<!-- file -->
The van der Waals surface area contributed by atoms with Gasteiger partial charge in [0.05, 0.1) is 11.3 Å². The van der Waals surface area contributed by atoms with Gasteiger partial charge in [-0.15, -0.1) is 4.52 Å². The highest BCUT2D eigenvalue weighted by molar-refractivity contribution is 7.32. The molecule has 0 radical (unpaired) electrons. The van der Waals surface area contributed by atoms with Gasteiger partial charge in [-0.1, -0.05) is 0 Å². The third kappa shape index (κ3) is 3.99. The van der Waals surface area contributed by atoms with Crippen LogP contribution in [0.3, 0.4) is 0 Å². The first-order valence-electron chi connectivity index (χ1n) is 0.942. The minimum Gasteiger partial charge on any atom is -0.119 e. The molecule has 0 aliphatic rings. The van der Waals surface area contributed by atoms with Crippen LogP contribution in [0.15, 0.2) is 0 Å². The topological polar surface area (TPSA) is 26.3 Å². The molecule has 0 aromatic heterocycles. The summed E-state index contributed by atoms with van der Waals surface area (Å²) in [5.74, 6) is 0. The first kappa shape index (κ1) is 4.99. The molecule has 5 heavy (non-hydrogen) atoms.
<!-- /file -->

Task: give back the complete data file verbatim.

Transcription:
The van der Waals surface area contributed by atoms with Gasteiger partial charge in [0.05, 0.1) is 11.3 Å². The van der Waals surface area contributed by atoms with Gasteiger partial charge in [-0.15, -0.1) is 4.52 Å². The highest BCUT2D eigenvalue weighted by molar-refractivity contribution is 7.32. The molecule has 0 radical (unpaired) electrons. The van der Waals surface area contributed by atoms with Gasteiger partial charge in [-0.1, -0.05) is 0 Å². The third kappa shape index (κ3) is 3.99. The van der Waals surface area contributed by atoms with Crippen LogP contribution in [0.3, 0.4) is 0 Å². The first-order valence-electron chi connectivity index (χ1n) is 0.942. The minimum Gasteiger partial charge on any atom is -0.119 e. The molecule has 0 aliphatic rings. The van der Waals surface area contributed by atoms with Crippen LogP contribution in [0.15, 0.2) is 0 Å². The topological polar surface area (TPSA) is 26.3 Å². The molecule has 0 aromatic heterocycles. The summed E-state index contributed by atoms with van der Waals surface area (Å²) in [5.74, 6) is 0. The first kappa shape index (κ1) is 4.99. The molecule has 5 heavy (non-hydrogen) atoms.